In ‘Kabul: Partial Reconstructions 2002-2007’ a three year document to the post-conflict reconstructions of the city of Kabul, interactivity and public dialogue became central to her work. From these foundations Mariam Ghani’s work broadened into a more general investigation into the processes of documenting and collecting data itself. She coined the term ‘warm data’, which she uses to differentiate and juxtapose hard factual information typical of legal and bureaucratic systems with the unquantifiable aspects of human life. These ideas lie at the centre of her web-based project ‘How do you see the disappeared?’ (2004).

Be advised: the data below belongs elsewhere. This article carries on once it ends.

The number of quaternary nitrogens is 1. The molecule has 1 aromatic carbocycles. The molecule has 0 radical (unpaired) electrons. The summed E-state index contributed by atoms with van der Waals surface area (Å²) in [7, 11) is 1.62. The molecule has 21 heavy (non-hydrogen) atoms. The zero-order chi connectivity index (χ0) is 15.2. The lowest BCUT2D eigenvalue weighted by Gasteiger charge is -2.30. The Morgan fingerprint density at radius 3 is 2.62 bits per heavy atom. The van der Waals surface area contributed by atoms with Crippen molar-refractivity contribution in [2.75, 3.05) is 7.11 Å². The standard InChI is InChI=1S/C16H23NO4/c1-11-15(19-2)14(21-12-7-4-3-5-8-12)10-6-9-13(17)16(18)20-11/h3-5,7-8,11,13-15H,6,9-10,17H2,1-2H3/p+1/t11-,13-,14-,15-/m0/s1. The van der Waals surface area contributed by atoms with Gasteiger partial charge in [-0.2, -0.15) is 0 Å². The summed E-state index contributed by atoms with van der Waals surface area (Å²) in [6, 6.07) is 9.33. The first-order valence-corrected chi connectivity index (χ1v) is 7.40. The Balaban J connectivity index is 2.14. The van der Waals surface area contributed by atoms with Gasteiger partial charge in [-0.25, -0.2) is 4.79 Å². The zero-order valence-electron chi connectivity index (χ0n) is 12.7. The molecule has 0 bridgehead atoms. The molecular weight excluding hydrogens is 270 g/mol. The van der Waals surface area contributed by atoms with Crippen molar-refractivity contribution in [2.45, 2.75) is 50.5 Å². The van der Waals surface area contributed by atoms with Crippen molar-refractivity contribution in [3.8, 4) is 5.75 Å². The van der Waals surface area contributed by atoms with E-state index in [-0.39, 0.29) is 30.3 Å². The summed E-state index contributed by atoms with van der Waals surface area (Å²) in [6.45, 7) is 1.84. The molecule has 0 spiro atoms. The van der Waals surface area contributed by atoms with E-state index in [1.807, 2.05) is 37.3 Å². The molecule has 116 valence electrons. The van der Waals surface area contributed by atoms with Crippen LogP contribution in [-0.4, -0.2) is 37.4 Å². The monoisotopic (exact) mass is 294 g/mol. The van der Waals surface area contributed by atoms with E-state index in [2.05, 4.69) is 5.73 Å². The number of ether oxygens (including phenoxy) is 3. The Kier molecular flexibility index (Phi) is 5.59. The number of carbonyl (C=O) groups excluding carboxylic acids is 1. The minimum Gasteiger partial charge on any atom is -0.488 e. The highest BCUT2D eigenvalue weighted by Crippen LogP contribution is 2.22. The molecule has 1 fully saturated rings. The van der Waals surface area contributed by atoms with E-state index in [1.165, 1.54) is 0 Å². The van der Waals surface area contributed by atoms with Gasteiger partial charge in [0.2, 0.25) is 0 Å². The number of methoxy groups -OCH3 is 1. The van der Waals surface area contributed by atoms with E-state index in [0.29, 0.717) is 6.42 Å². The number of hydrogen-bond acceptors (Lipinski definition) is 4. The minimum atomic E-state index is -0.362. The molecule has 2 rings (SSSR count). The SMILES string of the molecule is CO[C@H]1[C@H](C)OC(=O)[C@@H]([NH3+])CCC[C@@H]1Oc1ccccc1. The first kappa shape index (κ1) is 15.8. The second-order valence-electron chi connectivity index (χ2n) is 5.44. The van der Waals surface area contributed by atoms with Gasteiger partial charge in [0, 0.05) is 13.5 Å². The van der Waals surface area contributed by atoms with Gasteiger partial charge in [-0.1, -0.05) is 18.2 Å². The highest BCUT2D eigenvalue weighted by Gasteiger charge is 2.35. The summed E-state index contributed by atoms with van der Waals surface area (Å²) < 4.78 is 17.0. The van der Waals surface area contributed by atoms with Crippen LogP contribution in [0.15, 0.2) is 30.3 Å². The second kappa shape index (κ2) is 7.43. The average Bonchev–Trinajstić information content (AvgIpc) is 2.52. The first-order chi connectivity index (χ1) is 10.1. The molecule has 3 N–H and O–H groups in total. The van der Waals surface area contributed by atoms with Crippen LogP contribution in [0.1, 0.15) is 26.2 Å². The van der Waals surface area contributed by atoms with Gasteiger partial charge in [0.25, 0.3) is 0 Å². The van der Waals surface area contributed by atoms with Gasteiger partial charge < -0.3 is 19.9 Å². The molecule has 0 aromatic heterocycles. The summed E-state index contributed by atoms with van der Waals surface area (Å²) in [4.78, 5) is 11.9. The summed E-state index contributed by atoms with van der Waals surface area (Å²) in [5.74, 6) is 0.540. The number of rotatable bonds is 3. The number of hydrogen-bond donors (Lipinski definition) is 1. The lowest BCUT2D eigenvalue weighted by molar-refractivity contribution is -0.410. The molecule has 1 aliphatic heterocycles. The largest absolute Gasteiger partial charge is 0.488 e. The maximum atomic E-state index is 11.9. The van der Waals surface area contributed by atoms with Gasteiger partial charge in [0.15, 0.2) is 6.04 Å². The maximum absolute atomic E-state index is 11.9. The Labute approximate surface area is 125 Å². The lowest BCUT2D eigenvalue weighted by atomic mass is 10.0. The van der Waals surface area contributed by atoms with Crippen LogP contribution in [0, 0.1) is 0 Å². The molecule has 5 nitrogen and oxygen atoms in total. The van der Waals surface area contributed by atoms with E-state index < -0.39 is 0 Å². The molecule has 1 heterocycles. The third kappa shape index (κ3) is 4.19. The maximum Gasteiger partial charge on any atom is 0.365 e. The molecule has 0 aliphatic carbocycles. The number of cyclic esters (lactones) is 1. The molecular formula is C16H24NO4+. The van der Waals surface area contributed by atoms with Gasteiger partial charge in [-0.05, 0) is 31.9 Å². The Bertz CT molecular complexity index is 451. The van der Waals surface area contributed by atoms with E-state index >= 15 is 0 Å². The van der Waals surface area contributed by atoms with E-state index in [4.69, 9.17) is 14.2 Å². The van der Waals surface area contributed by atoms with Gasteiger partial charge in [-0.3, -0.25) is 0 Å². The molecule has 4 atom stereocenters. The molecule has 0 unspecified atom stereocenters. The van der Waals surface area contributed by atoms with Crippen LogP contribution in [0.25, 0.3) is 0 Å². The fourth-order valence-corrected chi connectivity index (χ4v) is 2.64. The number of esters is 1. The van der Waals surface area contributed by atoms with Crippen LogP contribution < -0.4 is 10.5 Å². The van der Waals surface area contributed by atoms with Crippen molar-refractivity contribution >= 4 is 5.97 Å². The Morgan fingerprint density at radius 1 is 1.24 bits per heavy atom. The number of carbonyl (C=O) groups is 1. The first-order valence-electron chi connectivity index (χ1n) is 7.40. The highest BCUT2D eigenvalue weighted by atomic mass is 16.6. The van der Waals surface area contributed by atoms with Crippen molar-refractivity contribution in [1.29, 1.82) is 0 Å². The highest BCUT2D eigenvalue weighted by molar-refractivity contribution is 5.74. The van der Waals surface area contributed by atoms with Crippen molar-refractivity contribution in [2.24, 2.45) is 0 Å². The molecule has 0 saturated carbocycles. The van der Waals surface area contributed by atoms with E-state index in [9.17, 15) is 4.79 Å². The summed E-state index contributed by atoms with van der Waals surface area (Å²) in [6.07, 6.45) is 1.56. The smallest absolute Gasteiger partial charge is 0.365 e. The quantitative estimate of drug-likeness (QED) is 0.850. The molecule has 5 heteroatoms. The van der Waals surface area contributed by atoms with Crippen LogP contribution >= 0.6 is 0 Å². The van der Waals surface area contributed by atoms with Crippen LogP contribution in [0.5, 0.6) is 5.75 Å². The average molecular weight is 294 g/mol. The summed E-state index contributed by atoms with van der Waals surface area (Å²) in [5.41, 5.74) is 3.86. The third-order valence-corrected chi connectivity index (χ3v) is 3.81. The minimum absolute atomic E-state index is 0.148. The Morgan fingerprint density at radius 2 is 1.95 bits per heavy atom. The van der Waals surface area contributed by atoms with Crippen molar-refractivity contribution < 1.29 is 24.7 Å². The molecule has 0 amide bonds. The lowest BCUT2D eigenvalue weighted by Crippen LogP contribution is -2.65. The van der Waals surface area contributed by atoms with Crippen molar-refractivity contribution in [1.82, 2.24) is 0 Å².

Mariam’s processes of capturing, rearranging and questioning seemingly neutral data is further explored in the work ‘Going, Going, Gone’, which she describes as follows: ‘New York in this moment reminds me, as it never has before, of Berlin in the different moments that I’ve known it, from the 90s through now - with the curious difference that very few people here seem to notice the walls crumbling around them, or think to scale the barriers protecting the monuments of capitalism. It’s as if New York just keeps smiling that pageant-queen smile, and half the people who look at her don’t notice the missing teeth. The more I thought about it, the more I wondered why...’